39. 39. PAGE 39 B A L L O T M E A SURE S 2 0 1 6 : ¨ Education - Alaska: Funding Postsecondary Student Loans – Fail - California:Modernizing K-12,Charter, and Vocational Schools – Pass - Georgia:State Intervention in Failing Schools – Fail - Massachusetts: Funding New Charter Schools – Fail - Oklahoma:State Funding for Public Schools – Fail - Oregon: DropoutPrevention and Career Readiness Programs in High Schools – Pass ¨ Healthcare - California:Fee on Hospitals to Fund Coverage of Uninsured Patients – Pass - California:Drug Price Standards – Fail - Colorado:Assisted Suicide– Pass - Colorado:Creation of Universal Healthcare System through taxes – Fail - Nevada:Sales Tax Exemption of some Medical Equipment– Pass ¨ Death Penalty - California:Repealing the Death Penalty – Fail - Oklahoma:Establishing the Death Penalty – Pass
  40. 40. L O O K I N G A H E A D O N T H E I S S U E S ?
  41. 41. PAGE 41 H O T I S S U ES F O R N E W C O N GR ESS: V I E WS O F G O V E RN MENT Source: 2004 2008 2012 2016 Government should do more to solve problems 46% 51% 43% 45% Government is doing too many things better left to businesses and individuals 49% 43% 51% 50%
  42. 42. PAGE 42 H O T I S S U ES F O R N E W C O N GR ESS: I M M I GRATI ON Source: Clinton Trump Offered a chance to apply for legal status (70%) 60% 34% Deported to the country they came from (25%) 14% 84% Illegal immigrants working in the United States should be: Clinton Trump Support (41%) 10% 86% Oppose (54%) 76% 17% View of U.S. wall along the entire Mexican border:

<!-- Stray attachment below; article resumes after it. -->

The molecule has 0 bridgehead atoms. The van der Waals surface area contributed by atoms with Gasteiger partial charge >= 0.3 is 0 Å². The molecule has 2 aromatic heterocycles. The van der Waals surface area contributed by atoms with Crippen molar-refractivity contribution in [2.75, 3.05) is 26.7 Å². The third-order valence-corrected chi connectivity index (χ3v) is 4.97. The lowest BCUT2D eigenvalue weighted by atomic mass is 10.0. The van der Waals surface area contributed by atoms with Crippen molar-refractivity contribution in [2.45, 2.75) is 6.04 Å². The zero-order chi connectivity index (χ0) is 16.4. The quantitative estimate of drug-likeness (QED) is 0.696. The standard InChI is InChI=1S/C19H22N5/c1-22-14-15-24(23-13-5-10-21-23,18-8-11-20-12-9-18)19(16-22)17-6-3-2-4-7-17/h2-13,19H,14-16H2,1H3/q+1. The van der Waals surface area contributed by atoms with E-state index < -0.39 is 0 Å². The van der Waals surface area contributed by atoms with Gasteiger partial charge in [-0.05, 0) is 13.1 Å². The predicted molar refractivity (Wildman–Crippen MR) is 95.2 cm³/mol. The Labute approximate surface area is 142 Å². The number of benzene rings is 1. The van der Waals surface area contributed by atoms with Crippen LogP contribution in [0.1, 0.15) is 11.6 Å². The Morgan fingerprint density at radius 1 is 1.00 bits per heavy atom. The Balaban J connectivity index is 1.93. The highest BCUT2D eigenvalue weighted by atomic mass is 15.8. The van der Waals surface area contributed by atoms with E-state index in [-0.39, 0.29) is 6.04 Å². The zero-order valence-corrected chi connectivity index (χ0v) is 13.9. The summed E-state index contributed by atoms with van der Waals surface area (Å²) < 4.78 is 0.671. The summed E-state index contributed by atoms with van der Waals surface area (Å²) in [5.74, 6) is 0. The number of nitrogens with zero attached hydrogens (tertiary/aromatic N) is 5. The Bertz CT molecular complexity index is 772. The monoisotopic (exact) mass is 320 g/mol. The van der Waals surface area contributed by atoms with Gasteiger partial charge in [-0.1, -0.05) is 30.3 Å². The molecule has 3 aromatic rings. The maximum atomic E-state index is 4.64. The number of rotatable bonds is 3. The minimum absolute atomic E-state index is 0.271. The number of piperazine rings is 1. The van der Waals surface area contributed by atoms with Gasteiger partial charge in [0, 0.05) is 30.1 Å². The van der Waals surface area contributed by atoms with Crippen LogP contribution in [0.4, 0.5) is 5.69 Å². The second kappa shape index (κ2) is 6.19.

43. 43. PAGE 43 H O T I S S U ES F O R N E W C O N GR ESS: H E A LTH C A R E Source: Clinton Trump Did not go far enough (30%) 78% 18% Was about right (18%) 82% 10% Went to far (47%) 13% 83% View on Obamacare:
  44. 44. PAGE 44 H O T I S S U ES F O R N E W C O N GR ESS: I N T E RNATI ONAL T R A DE Source: Clinton Trump Creates U.S. jobs (38%) 59% 35% Takes away U.S. jobs (42%) 31% 65% Does not affect jobs (11%) 63% 30% Effect of international trade:
  45. 45. 1025 F Street NW, 9th Floor Washington, DC 20004 121 East 24th Street, 10th Floor New York, NY 10010 202.337.0808 | GPG.COM GPG Research The Glover Park Group is a leading strategic communications and government affairs firm. GPG offers an integrated and complementary suite of services to plan, build and execute all manner of communications tactics, campaigns and programs. Our in-house research team is a data and insight-driven outfit. We employ cutting-edge research methodologies, from digital analytics to quantitative and qualitative opinion research, to help our clients understand where the conversation begins and, more importantly, how we can influence it. For more information about this presentation or to find out more about GPG’s research capabilities contact: Katie Cissel Greenway (katie@gpg.com) Chris Gallup (cgallup@gpg.com)

×